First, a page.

Swindon Borough Council has issued a reassurance amid nationwide concerns over dangerous crumbling concrete in schools.
The head teachers of more than 100 English schools have been told by the Government to close buildings constructed using reinforced autoclaved aerated concrete (RAAC).
The lightweight concrete, widely described as bubbly, was used extensively for about four decades from the 1950s, and its composition means it is durable only for some 30 years.
It is not known how many schools it was used in or how many of the roofs, floors and walls it was used in remain as originally built.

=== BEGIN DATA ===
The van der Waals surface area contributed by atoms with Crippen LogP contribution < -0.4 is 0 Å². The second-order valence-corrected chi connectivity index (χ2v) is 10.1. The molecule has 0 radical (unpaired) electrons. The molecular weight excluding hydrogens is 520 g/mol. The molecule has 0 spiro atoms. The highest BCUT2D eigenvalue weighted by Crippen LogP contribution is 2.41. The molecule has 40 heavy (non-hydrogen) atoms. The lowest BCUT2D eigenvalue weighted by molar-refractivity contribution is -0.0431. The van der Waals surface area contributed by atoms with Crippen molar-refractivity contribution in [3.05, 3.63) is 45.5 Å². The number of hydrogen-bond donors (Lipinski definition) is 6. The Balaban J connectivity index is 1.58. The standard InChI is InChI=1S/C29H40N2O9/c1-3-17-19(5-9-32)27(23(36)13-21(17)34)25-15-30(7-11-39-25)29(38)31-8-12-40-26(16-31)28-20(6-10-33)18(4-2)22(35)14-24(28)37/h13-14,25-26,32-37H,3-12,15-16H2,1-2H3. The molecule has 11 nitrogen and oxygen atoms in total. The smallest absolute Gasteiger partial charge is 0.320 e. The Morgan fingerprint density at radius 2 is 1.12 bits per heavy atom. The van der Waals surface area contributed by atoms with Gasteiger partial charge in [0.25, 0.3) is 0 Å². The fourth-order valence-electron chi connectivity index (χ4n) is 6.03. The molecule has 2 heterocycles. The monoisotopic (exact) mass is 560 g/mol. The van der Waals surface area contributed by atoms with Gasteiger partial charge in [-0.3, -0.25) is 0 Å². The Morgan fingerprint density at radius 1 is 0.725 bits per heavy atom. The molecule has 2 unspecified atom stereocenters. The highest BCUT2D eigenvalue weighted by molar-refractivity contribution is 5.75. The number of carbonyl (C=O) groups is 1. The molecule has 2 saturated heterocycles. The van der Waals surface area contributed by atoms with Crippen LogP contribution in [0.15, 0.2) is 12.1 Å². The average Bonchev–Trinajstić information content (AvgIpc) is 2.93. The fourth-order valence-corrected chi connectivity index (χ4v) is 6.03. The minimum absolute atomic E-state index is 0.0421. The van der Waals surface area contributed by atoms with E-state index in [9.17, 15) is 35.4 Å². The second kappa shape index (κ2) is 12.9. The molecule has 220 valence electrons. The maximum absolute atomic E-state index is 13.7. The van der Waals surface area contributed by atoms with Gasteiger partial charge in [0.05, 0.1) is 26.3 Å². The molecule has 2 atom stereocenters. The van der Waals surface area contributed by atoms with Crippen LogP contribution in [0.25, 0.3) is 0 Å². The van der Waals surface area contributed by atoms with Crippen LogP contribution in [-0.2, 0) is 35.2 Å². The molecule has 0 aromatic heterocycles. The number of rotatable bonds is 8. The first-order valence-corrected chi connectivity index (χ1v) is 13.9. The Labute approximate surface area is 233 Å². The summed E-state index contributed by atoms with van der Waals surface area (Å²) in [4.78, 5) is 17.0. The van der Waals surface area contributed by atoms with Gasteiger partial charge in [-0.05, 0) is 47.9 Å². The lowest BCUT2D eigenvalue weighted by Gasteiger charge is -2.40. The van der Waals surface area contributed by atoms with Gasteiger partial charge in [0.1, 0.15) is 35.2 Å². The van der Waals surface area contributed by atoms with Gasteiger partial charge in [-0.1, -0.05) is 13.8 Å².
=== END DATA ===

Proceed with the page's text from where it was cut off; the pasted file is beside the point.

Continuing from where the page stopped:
According to Swindon Borough Council, there is no evidence of its having been used in the construction of local schools.
A council spokesperson said: "We are working with the Department for Education but, to date, there is no indication that Reinforced Autoclaved Aerated Concrete (RAAC) has been used in the construction of any schools in Swindon.
"However, we will be carrying out further inspections over the next few weeks as a precaution.”
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